You’re right that debt doesn’t require currency or barter, though. The feudal system ran on a combination of owed service and ‘rent’ (tax) in the form of a portion of the land production. Early cuneiform inscriptions from the Fertile Crescent exist because a record of debt was required.

    Like or Dislike: Thumb up 1 Thumb down 0

  29. Barry says:

    @Tony W: “One advantage of capitalism – it is hard to imagine our corporate overlords allowing a Mad-Max scenario to set in.”

    Note that they didn’t expect the Crash to happen, either.

    Like or Dislike: Thumb up 0 Thumb down 0

  30. Barry says:

    @HarvardLaw92: “Interestingly, consider the period forward from 2011 – the price of gold has fallen by over 30%, while we have had mild to moderate inflation (depending on the basket of indicator commodities one selects). Were gold to be an effective hedge, the price would have gone up in tandem. It didn’t – it went down.”

    No, we have not had ‘mild to moderate inflation’.

    Like or Dislike: Thumb up 0 Thumb down 0

  31. john personna says:

    @HarvardLaw92:

    Actually, “tracks inflation, with high volatility” is a little joke, that says the same thing you do.

    Very high volatility, sometimes lasting a decade, but ultimately returning to trend.

    The cruelty in the joke is that you can’t just buy in 2013 and assume that gold will track inflation. Your long run probably isn’t long enough.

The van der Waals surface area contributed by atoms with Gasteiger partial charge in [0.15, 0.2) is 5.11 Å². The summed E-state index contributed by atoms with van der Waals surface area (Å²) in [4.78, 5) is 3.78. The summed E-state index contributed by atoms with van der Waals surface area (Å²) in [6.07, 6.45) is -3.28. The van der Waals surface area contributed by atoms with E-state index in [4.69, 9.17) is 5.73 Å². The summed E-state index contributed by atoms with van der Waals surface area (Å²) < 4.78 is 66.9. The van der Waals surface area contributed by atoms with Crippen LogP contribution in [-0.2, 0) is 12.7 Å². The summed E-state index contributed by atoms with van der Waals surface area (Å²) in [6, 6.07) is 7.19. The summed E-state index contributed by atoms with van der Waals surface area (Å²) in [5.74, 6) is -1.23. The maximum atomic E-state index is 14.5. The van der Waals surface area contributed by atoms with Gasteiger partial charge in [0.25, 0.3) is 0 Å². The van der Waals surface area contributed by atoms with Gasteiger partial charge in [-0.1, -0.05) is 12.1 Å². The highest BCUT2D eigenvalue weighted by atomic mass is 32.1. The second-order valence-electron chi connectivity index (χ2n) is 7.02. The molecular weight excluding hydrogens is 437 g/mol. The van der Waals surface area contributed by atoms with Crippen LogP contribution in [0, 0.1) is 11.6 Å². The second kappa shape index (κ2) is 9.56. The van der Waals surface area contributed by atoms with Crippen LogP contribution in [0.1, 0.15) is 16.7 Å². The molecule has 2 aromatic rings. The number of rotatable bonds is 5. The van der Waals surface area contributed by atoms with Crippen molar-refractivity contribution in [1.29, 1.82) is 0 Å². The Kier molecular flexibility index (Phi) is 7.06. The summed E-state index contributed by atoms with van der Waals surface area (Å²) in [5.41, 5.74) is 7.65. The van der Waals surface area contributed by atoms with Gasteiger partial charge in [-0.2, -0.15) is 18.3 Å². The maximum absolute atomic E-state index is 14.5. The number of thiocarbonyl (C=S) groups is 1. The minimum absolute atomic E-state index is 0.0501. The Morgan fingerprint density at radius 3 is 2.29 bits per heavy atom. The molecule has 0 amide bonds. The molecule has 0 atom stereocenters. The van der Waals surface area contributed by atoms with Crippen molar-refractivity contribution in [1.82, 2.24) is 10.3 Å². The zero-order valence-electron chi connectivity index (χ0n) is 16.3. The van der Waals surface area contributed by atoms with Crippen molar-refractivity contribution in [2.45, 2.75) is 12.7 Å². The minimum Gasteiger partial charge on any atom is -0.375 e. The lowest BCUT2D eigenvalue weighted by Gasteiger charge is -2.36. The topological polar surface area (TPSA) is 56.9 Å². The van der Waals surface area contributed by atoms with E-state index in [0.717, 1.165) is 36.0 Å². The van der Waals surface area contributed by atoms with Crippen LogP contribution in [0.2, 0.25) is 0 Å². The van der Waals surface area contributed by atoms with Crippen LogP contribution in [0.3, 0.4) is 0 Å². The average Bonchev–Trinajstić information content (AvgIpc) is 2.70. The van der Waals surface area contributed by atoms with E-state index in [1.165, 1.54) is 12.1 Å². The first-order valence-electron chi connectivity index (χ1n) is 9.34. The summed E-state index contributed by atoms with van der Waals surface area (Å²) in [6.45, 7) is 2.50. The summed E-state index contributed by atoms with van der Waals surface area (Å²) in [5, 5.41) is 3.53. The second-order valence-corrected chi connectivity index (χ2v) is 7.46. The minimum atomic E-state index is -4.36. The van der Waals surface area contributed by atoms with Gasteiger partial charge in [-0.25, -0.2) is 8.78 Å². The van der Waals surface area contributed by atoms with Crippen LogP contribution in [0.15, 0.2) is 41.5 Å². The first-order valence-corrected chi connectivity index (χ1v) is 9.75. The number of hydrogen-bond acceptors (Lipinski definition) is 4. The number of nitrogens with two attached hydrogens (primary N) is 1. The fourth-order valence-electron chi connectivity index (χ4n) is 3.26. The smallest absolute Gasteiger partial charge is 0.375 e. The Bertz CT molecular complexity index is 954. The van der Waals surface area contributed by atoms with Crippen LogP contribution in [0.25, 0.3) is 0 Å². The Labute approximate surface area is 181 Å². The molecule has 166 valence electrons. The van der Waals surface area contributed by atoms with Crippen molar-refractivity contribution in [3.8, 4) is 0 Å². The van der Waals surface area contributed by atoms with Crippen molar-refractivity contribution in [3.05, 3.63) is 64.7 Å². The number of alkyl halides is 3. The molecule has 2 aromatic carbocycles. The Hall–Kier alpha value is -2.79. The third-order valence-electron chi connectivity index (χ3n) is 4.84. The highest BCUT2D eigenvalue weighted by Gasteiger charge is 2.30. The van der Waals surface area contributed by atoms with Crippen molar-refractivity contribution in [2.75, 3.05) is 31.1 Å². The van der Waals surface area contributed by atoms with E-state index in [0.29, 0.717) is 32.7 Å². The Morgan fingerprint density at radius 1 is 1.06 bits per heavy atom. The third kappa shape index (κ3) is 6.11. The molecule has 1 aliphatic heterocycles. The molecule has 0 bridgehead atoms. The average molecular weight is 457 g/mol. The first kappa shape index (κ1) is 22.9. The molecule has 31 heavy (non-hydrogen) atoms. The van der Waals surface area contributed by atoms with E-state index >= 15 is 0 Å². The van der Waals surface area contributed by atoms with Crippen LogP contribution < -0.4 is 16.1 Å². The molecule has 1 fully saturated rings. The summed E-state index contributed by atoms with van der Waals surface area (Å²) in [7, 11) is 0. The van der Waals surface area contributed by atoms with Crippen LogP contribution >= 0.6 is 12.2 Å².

(On the other hand, buying at say $800/oz might not be a bad bet. If you can get $600, even better.)

    Like or Dislike: Thumb up 0 Thumb down 0

  32. john personna says:

    @DrDaveT:

    I think I’ve read that, while anthropologists agree that David Graeber has done good work, he might have oversold the debt-first story a bit.

    (And going back to the original claim, about what economists think about money origins … economists never have been anthropologists, and so it was probably a mistake to give their musings too much time at all. Especially if they mused on man-in-isolation, and not man-in-tribe.)

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  33. john personna says:

    (I actually own no gold, and my girlfriend thinks I should, so I made a deal with her that I’d buy at $1200, and at $1000, and at $800. If this goes they way I think it will, I’ll buy a little at all three prices. We’ll see. We are very close to my first trigger.)

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  34. HarvardLaw92 says:

    @Barry:

    No, we have not had ‘mild to moderate inflation’.

    By all means, expand on that assertion with some of those fact things.

    Like or Dislike: Thumb up 0 Thumb down 0

  35. HarvardLaw92 says:

    @john personna:

    The problem is that the “trend” doesn’t hold even at a 30 year horizon. You have to stretch it closer to a 200 year horizon in order to achieve effective hedging in gold, and, as I said earlier, none of us will ever live that long.

    As a speculative investment, sure, it has value, like any other volatile commodity. That takes us back to the greater fool I spoke about earlier.

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  36. Lounsbury says:

    @michael reynolds:

    Well no. Not every culture that has known gold has given it the value, particularly monetary value, that European or Eurasian has. EG Americas, West Africa – both instances where gold was quite common – relatively.

    I would hazard the opinion that it is not the 100% foregone conclusion gold proves particularly useful in an apocalypse scenario (except perhaps to the Apex Authority), versus barter goods (the assertion supra about non-identification is simply bollocks).